Staff were instructed to be extra polite to brown-eyed people and to discriminate against blue-eyed people. Her guest for that day's show was diversity expert Jane Elliott, who helped set up the experiment and played along, explaining that brown-eyed people were smarter than blue-eyed people.

Watch the video to see how this experiment plays out.

Oprah's Social Experiment on Her Audience www.youtube.com

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Cadbury has removed the words from its Dairy Milk chocolate bars in the U.K. to draw attention to a serious issue, senior loneliness.

On September 4, Cadbury released the limited-edition candy bars in supermarkets and for every one sold, the candy giant will donate 30p (37 cents) to Age UK, an organization dedicated to improving the quality of life for the elderly.

Cadbury was prompted to help the organization after it was revealed that 225,000 elderly people in the UK often go an entire week without speaking to another person.

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Well Being

Young people today are facing what seems to be greater exposure to complex issues like mental health, bullying, and youth violence. As a result, teachers are required to be well-versed in far more than school curriculum to ensure students are prepared to face the world inside and outside of the classroom. Acting as more than teachers, but also mentors, counselors, and cheerleaders, they must be equipped with practical and relevant resources to help their students navigate some of the more complicated social issues – though access to such tools isn't always guaranteed.

Take Dr. Jackie Sanderlin, for example, who's worked in the education system for over 25 years, and as a teacher for seven. Entering the profession, she didn't anticipate how much influence a student's home life could affect her classroom, including "students who lived in foster homes" and "lacked parental support."

Dr. Jackie Sanderlin, who's worked in the education system for over 25 years.

Valerie Anglemyer, a middle school teacher with more than 13 years of experience, says it can be difficult to create engaging course work that's applicable to the challenges students face. "I think that sometimes, teachers don't know where to begin. Teachers are always looking for ways to make learning in their classrooms more relevant."

So what resources do teachers turn to in an increasingly fractured world? "Joining a professional learning network that supports and challenges thinking is one of the most impactful things that a teacher can do to support their own learning," Anglemyer says.

Valerie Anglemyer, a middle school teacher with more than 13 years of experience.

A new program for teachers that offers this network along with other resources is the WE Teachers Program, an initiative developed by Walgreens in partnership with ME to WE and Mental Health America. WE Teachers provides tools and resources, at no cost to teachers, looking for guidance around the social issues related to poverty, youth violence, mental health, bullying, and diversity and inclusion. Through online modules and trainings as well as a digital community, these resources help them address the critical issues their students face.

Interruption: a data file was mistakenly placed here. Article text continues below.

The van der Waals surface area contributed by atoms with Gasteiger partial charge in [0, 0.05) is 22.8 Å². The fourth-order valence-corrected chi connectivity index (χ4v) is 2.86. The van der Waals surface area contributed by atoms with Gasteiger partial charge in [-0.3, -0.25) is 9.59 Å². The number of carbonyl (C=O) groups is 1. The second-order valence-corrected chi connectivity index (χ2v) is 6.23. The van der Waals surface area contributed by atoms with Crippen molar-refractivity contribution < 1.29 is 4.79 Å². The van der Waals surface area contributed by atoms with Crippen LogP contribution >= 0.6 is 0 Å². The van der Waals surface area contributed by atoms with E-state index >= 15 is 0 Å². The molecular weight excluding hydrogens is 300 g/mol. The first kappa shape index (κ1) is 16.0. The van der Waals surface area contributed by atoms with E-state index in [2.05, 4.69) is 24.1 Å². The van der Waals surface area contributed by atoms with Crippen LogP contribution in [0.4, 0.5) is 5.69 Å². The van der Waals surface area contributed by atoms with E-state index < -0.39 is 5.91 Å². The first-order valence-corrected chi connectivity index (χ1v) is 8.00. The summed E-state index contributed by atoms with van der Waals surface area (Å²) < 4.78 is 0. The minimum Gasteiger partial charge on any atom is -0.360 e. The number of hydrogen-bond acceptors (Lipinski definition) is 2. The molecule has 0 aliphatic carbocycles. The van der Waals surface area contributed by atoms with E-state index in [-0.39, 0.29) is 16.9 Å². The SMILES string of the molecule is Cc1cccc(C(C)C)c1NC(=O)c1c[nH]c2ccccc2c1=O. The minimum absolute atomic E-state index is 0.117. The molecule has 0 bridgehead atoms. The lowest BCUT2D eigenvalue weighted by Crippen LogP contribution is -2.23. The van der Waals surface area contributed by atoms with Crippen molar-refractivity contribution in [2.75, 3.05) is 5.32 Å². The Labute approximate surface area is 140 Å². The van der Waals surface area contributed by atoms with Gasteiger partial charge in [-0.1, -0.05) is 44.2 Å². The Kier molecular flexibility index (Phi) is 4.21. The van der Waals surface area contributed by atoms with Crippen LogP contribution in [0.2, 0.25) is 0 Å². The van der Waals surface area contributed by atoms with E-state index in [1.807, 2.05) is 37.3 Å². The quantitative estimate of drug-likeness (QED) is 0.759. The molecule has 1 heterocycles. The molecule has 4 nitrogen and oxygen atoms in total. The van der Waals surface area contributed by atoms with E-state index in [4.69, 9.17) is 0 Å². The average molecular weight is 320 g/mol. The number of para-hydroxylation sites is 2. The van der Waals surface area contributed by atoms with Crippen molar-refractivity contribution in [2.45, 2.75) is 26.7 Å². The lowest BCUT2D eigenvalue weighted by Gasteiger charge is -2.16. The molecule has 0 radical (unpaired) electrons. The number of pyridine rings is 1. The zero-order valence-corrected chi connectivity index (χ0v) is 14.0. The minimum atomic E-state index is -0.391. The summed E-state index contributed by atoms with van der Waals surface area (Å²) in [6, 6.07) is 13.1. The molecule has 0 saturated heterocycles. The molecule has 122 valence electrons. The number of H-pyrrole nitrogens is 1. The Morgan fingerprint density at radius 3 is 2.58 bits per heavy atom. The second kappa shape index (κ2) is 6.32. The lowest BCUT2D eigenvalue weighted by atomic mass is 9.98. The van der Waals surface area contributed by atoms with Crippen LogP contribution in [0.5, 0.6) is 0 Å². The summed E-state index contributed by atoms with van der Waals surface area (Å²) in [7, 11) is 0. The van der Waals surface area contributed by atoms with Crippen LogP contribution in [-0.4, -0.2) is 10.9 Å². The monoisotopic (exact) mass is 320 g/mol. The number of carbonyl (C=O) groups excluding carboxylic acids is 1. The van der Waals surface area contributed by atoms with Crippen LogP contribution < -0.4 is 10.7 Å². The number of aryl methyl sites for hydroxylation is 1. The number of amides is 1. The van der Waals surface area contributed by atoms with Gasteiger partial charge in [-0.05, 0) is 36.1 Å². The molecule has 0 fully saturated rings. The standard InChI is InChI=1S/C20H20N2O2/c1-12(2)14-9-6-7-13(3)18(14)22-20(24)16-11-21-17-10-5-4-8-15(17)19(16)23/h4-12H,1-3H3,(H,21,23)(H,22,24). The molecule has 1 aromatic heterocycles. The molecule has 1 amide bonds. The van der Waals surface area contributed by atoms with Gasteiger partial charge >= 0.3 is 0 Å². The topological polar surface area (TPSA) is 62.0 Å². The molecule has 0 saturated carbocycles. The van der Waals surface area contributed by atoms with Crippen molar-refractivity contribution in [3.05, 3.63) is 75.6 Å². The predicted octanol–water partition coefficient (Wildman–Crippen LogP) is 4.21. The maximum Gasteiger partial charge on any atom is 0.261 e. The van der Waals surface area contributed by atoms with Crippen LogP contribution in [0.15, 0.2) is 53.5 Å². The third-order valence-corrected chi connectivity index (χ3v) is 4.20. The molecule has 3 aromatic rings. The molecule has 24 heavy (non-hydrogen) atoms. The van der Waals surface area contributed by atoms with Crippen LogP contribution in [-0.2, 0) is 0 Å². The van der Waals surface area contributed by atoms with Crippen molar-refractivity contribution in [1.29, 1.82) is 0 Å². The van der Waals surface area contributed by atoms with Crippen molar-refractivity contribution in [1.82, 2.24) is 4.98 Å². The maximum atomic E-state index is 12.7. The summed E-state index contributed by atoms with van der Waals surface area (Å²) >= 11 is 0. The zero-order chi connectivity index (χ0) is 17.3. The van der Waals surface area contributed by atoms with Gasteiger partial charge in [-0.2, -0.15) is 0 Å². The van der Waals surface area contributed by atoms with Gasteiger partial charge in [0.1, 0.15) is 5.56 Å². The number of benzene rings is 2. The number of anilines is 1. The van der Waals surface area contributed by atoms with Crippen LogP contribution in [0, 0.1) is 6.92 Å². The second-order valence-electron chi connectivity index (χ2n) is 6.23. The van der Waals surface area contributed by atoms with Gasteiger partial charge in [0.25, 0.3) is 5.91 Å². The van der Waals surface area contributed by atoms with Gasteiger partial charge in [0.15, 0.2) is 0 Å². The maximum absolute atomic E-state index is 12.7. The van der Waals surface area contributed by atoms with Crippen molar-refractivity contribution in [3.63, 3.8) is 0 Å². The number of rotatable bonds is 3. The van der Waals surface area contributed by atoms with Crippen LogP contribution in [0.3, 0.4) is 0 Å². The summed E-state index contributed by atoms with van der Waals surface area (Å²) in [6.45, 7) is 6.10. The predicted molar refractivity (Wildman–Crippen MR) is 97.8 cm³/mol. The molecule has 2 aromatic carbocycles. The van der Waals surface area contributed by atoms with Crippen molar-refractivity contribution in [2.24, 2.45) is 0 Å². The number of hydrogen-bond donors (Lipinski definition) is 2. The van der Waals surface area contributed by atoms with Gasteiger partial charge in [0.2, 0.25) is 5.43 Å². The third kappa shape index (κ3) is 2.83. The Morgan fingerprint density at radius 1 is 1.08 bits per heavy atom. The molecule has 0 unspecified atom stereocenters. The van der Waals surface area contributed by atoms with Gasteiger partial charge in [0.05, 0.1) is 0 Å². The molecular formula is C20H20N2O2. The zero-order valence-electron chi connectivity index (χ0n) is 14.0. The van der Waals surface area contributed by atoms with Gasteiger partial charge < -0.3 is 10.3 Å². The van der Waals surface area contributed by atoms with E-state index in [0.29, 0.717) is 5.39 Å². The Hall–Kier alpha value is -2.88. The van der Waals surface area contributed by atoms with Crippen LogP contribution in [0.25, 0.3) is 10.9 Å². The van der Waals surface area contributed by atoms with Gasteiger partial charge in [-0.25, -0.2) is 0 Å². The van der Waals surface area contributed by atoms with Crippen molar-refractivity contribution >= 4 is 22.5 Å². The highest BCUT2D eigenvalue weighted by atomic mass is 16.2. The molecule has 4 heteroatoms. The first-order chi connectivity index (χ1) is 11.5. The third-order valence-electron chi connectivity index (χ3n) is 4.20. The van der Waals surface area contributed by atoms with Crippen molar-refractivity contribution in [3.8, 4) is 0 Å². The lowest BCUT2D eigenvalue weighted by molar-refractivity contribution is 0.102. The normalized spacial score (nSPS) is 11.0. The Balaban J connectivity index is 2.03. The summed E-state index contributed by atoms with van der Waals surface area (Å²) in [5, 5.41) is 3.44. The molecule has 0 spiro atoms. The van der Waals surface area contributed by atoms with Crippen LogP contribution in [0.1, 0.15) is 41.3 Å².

Jessica Mauritzen, a high school Spanish teacher, credits a network of support for providing her with new opportunities to enrich the learning experience for her students. "This past year was a year of awakening for me and through support… I realized that I was able to teach in a way that built up our community, our school, and our students, and supported them to become young leaders," she says.

With the new WE Teachers program, teachers can learn to identify the tough issues affecting their students, secure the tools needed to address them in a supportive manner, and help students become more socially-conscious, compassionate, and engaged citizens.

It's a potentially life-saving experience for students, and in turn, "a great gift for teachers," says Dr. Sanderlin.

"I wish I had the WE Teachers program when I was a teacher because it provides the online training and resources teachers need to begin to grapple with these critical social issues that plague our students every day," she adds.

In addition to the WE Teachers curriculum, the program features a WE Teachers Award to honor educators who go above and beyond in their classrooms. At least 500 teachers will be recognized and each will receive a $500 Walgreens gift card, which is the average amount teachers spend out-of-pocket on supplies annually. Teachers can be nominated or apply themselves. To learn more about the awards and how to nominate an amazing teacher, or sign up for access to the teacher resources available through WE Teachers, visit walgreens.com/metowe.

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One of the major differences between women and men is that women are often judged based on their looks rather than their character or abilities.

"Men as well as women tend to establish the worth of individual women primarily by the way their body looks, research shows. We do not do this when we evaluate men," Naomi Ellemers Ph.D. wrote in Psychology Today.

Dr. Ellers believes that this tendency to judge a woman solely on her looks causes them to be seen as an object rather than a person.

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Culture